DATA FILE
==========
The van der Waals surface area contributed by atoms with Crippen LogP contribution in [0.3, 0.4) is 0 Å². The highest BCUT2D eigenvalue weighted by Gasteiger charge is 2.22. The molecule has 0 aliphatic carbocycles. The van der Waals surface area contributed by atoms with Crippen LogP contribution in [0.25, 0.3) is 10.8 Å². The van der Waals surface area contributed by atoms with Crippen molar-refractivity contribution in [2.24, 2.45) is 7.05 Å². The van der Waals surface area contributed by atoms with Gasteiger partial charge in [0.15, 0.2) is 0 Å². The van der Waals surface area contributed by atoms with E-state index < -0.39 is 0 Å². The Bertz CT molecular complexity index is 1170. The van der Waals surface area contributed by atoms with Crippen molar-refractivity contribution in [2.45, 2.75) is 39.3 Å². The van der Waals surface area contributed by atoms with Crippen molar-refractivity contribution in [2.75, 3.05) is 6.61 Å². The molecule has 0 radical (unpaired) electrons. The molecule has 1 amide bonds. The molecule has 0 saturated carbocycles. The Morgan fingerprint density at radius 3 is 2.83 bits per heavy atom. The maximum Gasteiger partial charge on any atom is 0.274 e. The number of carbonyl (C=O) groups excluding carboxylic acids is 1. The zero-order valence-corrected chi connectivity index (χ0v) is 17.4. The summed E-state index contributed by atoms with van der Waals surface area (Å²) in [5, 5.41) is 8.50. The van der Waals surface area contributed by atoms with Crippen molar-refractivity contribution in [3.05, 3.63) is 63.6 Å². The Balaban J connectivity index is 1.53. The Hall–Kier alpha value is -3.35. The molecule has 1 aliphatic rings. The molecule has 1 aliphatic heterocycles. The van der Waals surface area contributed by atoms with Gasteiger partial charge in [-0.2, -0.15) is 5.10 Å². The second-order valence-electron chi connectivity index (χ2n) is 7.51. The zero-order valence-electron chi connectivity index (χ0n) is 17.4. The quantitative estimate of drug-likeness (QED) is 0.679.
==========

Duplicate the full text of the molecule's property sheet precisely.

The van der Waals surface area contributed by atoms with Crippen LogP contribution in [0.3, 0.4) is 0 Å². The highest BCUT2D eigenvalue weighted by Gasteiger charge is 2.22. The molecule has 0 aliphatic carbocycles. The van der Waals surface area contributed by atoms with Crippen LogP contribution in [0.25, 0.3) is 10.8 Å². The van der Waals surface area contributed by atoms with Crippen molar-refractivity contribution in [2.24, 2.45) is 7.05 Å². The van der Waals surface area contributed by atoms with Gasteiger partial charge in [0.15, 0.2) is 0 Å². The van der Waals surface area contributed by atoms with E-state index < -0.39 is 0 Å². The Bertz CT molecular complexity index is 1170. The van der Waals surface area contributed by atoms with Crippen molar-refractivity contribution in [2.45, 2.75) is 39.3 Å². The van der Waals surface area contributed by atoms with Crippen molar-refractivity contribution in [2.75, 3.05) is 6.61 Å². The molecule has 0 radical (unpaired) electrons. The molecule has 1 amide bonds. The molecule has 0 saturated carbocycles. The Morgan fingerprint density at radius 3 is 2.83 bits per heavy atom. The maximum Gasteiger partial charge on any atom is 0.274 e. The number of carbonyl (C=O) groups excluding carboxylic acids is 1. The zero-order valence-corrected chi connectivity index (χ0v) is 17.4. The summed E-state index contributed by atoms with van der Waals surface area (Å²) in [5, 5.41) is 8.50. The van der Waals surface area contributed by atoms with Crippen molar-refractivity contribution in [3.05, 3.63) is 63.6 Å². The Balaban J connectivity index is 1.53. The Hall–Kier alpha value is -3.35. The molecule has 1 aliphatic rings. The molecule has 1 aliphatic heterocycles. The van der Waals surface area contributed by atoms with Gasteiger partial charge in [-0.2, -0.15) is 5.10 Å². The second-order valence-electron chi connectivity index (χ2n) is 7.51. The zero-order valence-electron chi connectivity index (χ0n) is 17.4. The quantitative estimate of drug-likeness (QED) is 0.679.